I’ve read a lot of science fiction/fantasy books in my time. Earliest ones were The Earthsea Trilogy by Ursula K LeGuin (I’m a sucker for any books with maps – loved the hand drawn archipelago in these books), A Wrinkle in Time by Madeleine L’Engle, the Narnia series by C S Lewis, The Hobbit and Lord of the Rings Trilogy by JRR Tolkien (yay, more maps!).
So when I discovered there was such a thing as lesbian science fiction/fantasy, I was immediately in love with a whole new set of characters: female warriors, scientists, pilots…you name it…everything the boys could do, these women could do, and better!
So here are three of my favourites in this truly wonderful genre of lesbian fiction.
First up, Daughters of the Coral Dawn by Katherine V Forrest. I’ve lost count of how many times I’ve read this book. I even have a ‘first edition’ published in 1984 by Naiad Press. This book and the two that complete the trilogy have been re-released with new covers by Bella Books. And although the new ones have modern-looking science-fiction-y covers, I like this one…with the haunting coral eyes of the woman who becomes the colonists’ leader on their new planet when they escape from Earth, Megan. Not sure about the hairstyle, no doubt very 1980s – but the description of Megan in the book is that she is always dressed in black and white – black pants, mid-calf boots, and white shirt. Very sexy.
My favourite character though, is the narrator, Minerva the historian. Especially when she finds love with a younger woman, when she thought the time for loving another had passed her by.
Second, Return to Isis by Jean Stewart, the first in the series of five, originally published by Rising Tide Press in 1992. One of my ‘go to’ series to reread on occasions when I want a good blast of lesbian sci-fi.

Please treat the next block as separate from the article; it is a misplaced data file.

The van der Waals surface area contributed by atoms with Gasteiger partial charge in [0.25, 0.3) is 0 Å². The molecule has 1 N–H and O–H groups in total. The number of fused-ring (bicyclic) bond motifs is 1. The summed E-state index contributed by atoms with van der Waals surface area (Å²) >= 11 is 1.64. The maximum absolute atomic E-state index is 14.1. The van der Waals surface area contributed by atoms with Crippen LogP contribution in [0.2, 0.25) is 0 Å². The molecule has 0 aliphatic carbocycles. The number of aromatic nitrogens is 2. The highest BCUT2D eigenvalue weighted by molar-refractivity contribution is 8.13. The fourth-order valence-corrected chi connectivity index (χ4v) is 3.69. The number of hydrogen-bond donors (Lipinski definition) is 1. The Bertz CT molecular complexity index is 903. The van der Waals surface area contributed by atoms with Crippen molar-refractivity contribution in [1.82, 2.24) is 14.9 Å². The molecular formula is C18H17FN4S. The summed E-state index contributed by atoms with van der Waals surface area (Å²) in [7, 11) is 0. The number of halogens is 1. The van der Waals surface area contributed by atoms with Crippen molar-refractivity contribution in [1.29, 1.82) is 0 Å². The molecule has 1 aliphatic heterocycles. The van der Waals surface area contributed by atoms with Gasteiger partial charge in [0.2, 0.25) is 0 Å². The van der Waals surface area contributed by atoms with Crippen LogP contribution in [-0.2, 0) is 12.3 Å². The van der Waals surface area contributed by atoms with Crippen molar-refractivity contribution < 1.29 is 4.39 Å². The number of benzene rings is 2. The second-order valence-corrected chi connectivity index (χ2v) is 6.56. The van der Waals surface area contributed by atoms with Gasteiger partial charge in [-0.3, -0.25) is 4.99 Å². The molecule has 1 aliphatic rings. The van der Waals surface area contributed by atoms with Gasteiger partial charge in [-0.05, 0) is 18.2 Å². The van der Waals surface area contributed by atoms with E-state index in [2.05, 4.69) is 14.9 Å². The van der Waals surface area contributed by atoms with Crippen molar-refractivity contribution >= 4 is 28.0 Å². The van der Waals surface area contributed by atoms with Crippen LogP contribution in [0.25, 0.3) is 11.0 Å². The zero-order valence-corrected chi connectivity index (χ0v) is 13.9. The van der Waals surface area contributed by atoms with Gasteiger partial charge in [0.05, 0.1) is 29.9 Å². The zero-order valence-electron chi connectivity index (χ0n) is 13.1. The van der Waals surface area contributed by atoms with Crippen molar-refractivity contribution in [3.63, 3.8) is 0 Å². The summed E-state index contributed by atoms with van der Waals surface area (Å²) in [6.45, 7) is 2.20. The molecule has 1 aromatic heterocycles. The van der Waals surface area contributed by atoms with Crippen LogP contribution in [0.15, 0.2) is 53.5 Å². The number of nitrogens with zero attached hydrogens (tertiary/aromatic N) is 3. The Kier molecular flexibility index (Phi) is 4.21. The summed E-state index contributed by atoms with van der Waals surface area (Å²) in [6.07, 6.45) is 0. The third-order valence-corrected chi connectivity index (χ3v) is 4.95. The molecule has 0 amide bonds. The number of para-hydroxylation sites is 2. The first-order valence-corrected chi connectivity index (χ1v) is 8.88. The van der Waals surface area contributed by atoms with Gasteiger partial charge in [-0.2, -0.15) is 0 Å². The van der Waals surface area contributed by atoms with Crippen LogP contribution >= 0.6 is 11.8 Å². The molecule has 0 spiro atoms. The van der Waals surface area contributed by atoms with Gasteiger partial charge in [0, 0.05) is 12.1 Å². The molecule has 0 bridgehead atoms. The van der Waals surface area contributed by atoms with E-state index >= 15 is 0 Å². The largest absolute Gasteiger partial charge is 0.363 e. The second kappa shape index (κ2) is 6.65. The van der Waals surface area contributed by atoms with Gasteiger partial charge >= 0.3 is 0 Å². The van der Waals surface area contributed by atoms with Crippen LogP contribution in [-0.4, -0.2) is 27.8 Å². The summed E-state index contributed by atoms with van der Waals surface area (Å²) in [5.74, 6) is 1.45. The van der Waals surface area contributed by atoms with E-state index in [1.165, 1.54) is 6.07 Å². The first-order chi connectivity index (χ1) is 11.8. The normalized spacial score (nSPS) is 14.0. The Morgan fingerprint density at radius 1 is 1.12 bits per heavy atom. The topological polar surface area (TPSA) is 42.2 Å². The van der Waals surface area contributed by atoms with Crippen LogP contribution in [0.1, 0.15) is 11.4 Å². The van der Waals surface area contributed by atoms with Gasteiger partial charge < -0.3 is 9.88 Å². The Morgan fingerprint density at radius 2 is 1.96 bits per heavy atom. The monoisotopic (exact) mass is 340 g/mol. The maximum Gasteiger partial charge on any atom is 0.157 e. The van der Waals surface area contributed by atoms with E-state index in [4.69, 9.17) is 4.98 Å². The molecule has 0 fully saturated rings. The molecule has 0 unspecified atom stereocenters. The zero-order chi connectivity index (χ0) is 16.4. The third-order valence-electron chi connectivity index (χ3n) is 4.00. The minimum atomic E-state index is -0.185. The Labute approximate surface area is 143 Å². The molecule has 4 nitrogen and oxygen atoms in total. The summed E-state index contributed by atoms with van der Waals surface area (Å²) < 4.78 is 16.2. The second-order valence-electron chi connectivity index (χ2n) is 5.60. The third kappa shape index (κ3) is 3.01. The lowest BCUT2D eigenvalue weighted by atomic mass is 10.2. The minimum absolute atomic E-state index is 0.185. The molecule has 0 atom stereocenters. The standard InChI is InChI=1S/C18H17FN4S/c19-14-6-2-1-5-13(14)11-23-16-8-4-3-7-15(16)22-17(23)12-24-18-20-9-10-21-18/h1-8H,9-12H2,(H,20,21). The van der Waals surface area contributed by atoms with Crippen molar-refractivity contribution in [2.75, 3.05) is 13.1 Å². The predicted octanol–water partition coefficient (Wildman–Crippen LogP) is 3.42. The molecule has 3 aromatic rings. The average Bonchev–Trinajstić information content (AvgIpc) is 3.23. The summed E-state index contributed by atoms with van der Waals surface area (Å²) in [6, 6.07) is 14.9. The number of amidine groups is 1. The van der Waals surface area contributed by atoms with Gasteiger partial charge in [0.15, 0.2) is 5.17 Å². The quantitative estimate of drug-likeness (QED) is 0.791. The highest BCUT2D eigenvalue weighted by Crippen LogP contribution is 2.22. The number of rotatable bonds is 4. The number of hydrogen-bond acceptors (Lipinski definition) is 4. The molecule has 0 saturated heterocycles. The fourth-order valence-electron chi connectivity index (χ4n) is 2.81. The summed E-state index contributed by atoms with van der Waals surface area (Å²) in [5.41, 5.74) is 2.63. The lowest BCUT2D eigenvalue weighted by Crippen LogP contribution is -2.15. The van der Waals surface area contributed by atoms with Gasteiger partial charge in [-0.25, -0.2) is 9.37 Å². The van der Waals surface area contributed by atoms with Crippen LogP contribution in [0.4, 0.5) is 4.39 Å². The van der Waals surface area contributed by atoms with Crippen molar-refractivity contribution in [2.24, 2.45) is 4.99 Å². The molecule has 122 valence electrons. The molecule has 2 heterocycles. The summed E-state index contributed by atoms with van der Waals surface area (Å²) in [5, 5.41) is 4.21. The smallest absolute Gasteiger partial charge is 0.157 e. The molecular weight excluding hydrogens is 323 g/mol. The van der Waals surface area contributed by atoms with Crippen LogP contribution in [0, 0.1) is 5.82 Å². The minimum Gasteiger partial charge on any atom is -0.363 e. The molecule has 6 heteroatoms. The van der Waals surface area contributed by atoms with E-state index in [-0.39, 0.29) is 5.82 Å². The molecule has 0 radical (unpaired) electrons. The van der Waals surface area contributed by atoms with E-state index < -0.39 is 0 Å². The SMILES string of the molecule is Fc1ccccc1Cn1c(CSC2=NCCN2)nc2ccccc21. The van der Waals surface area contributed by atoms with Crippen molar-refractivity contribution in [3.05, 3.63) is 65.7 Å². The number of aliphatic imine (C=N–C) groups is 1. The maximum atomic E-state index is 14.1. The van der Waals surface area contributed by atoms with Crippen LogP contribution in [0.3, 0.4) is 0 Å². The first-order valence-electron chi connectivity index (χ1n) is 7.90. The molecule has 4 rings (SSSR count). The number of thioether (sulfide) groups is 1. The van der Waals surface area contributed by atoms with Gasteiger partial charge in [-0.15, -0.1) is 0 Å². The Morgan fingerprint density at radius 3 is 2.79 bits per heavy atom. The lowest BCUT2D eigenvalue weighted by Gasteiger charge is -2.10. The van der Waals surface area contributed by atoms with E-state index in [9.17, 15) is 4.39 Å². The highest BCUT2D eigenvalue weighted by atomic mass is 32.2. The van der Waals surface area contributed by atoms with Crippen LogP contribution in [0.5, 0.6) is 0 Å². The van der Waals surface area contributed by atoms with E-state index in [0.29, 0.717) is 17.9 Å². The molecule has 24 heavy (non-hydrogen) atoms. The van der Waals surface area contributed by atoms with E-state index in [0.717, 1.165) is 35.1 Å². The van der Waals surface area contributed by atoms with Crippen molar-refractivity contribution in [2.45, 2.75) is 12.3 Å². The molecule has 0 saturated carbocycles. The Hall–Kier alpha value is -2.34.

On first reading, there seems to be a clear distinction of the tightly controlled male dominated hetero-normative world of Elysium in the eastern part of the US and the utopian-styled Freeland in the west. But, as with any human attempts at achieving Nirvana, there’s always a snake in the grass, as warrior Whit finds out when she returns to her home colony after a few years undercover in Elysium.
The women in these stories go through a lot as they try to survive in a hostile world, fighting against outside forces as well as contending with their own internal battles of jealousy and intrigue.
I was sorry that the author stopped writing at novel number five in the series. I certainly wanted to read more about Whit and Kali’s adventures.
Third, but not least by any means, is Fires of Aggar by Chris Anne Wolfe, published in 1994 by New Victoria Publishers. This is the second in the series and although I do enjoy rereading the first book, Shadows of Aggar, it’s Royal Marshall Gwyn, the main character in Fires of Aggar who is my favourite. Her bondmates are two sandwolves and the connection the three of them have is a big part of the appeal of this story.
Chris Anne created a fantastic medieval type world with Aggar and the society of Amazons who come from another planet to help the citizens of Aggar through difficult times.
Unfortunately the author succumbed to cancer at a very early age. A group of her friends have continued the series using outlines and notes Chris Anne left behind. But they haven’t really managed to match the tone and style of the first two books, in my opinion.
There is now a vast array of lesbian science fiction/fantasy novels to choose from. But these are my first three picks from a time when lesbian books of any genre were hard to find pre-internet and Amazon. I was thankful for the Silver Moon bookshop in London and the mail order service offered by West and Wilde in Edinburgh, my main book buying sources for lesbian fiction in those days.
I haven’t ventured writing a science fiction/fantasy novel myself. So I do admire those who have managed to create compelling stories that draw the reader into other worlds.
The Starling Hill Trilogy: